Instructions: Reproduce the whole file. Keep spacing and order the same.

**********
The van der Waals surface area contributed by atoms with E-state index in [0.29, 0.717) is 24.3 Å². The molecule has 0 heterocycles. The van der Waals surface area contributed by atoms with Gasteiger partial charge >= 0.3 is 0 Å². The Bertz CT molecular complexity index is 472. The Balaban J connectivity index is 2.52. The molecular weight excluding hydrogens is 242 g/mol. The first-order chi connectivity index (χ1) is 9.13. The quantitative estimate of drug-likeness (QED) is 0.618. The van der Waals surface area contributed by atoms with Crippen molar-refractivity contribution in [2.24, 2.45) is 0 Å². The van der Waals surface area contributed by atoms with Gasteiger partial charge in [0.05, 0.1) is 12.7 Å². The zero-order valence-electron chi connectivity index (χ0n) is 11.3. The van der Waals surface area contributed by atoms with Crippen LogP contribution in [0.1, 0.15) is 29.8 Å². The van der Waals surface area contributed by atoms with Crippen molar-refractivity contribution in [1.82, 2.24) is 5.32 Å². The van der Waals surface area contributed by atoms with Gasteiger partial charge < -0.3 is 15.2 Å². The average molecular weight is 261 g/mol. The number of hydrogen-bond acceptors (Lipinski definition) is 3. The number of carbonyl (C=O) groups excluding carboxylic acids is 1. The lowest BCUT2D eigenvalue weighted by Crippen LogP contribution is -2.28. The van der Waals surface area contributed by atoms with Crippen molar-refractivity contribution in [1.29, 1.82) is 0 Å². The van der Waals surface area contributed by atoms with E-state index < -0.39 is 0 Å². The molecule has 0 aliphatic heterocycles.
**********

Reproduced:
The van der Waals surface area contributed by atoms with E-state index in [0.29, 0.717) is 24.3 Å². The molecule has 0 heterocycles. The van der Waals surface area contributed by atoms with Gasteiger partial charge >= 0.3 is 0 Å². The Bertz CT molecular complexity index is 472. The Balaban J connectivity index is 2.52. The molecular weight excluding hydrogens is 242 g/mol. The first-order chi connectivity index (χ1) is 9.13. The quantitative estimate of drug-likeness (QED) is 0.618. The van der Waals surface area contributed by atoms with Crippen molar-refractivity contribution in [2.24, 2.45) is 0 Å². The van der Waals surface area contributed by atoms with Gasteiger partial charge in [0.05, 0.1) is 12.7 Å². The zero-order valence-electron chi connectivity index (χ0n) is 11.3. The van der Waals surface area contributed by atoms with Crippen LogP contribution in [0.1, 0.15) is 29.8 Å². The van der Waals surface area contributed by atoms with Crippen molar-refractivity contribution in [1.82, 2.24) is 5.32 Å². The van der Waals surface area contributed by atoms with Gasteiger partial charge < -0.3 is 15.2 Å². The average molecular weight is 261 g/mol. The number of hydrogen-bond acceptors (Lipinski definition) is 3. The number of carbonyl (C=O) groups excluding carboxylic acids is 1. The lowest BCUT2D eigenvalue weighted by Crippen LogP contribution is -2.28. The van der Waals surface area contributed by atoms with Crippen molar-refractivity contribution in [1.29, 1.82) is 0 Å². The van der Waals surface area contributed by atoms with E-state index < -0.39 is 0 Å². The molecule has 0 aliphatic heterocycles.